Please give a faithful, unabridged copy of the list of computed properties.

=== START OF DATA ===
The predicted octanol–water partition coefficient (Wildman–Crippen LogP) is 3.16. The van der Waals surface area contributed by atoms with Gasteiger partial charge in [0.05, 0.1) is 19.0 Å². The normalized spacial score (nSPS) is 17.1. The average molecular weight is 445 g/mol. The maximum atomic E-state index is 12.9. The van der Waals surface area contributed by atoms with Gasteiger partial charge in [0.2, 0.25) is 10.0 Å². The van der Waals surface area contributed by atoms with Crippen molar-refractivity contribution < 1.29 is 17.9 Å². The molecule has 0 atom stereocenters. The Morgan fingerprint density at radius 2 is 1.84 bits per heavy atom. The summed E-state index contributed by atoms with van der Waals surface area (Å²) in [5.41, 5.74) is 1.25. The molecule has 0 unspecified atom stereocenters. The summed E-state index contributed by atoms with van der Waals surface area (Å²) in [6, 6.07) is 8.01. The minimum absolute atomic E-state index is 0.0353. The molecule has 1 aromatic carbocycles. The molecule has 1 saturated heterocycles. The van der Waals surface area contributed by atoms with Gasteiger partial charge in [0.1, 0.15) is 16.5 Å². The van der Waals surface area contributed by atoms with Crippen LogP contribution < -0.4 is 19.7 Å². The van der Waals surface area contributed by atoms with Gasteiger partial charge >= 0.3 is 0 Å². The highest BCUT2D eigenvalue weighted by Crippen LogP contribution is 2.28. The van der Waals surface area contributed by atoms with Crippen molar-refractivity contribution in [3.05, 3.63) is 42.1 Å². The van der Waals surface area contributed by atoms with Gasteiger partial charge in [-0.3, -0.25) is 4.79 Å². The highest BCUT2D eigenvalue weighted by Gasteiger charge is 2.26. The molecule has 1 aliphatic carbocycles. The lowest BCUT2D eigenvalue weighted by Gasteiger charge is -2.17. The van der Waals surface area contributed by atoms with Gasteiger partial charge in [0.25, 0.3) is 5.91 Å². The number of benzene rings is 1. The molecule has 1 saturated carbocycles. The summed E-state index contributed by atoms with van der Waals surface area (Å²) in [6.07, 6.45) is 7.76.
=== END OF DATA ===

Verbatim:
The predicted octanol–water partition coefficient (Wildman–Crippen LogP) is 3.16. The van der Waals surface area contributed by atoms with Gasteiger partial charge in [0.05, 0.1) is 19.0 Å². The normalized spacial score (nSPS) is 17.1. The average molecular weight is 445 g/mol. The maximum atomic E-state index is 12.9. The van der Waals surface area contributed by atoms with Gasteiger partial charge in [0.2, 0.25) is 10.0 Å². The van der Waals surface area contributed by atoms with Crippen molar-refractivity contribution < 1.29 is 17.9 Å². The molecule has 0 atom stereocenters. The Morgan fingerprint density at radius 2 is 1.84 bits per heavy atom. The summed E-state index contributed by atoms with van der Waals surface area (Å²) in [5.41, 5.74) is 1.25. The molecule has 0 unspecified atom stereocenters. The summed E-state index contributed by atoms with van der Waals surface area (Å²) in [6, 6.07) is 8.01. The minimum absolute atomic E-state index is 0.0353. The molecule has 1 aromatic carbocycles. The molecule has 1 saturated heterocycles. The van der Waals surface area contributed by atoms with Gasteiger partial charge in [0.1, 0.15) is 16.5 Å². The van der Waals surface area contributed by atoms with Crippen LogP contribution < -0.4 is 19.7 Å². The van der Waals surface area contributed by atoms with Gasteiger partial charge >= 0.3 is 0 Å². The highest BCUT2D eigenvalue weighted by Crippen LogP contribution is 2.28. The van der Waals surface area contributed by atoms with Crippen molar-refractivity contribution in [3.05, 3.63) is 42.1 Å². The van der Waals surface area contributed by atoms with Gasteiger partial charge in [-0.3, -0.25) is 4.79 Å². The highest BCUT2D eigenvalue weighted by Gasteiger charge is 2.26. The molecule has 1 aliphatic carbocycles. The lowest BCUT2D eigenvalue weighted by Gasteiger charge is -2.17. The van der Waals surface area contributed by atoms with Gasteiger partial charge in [0.25, 0.3) is 5.91 Å². The number of benzene rings is 1. The molecule has 1 saturated carbocycles. The summed E-state index contributed by atoms with van der Waals surface area (Å²) in [6.07, 6.45) is 7.76.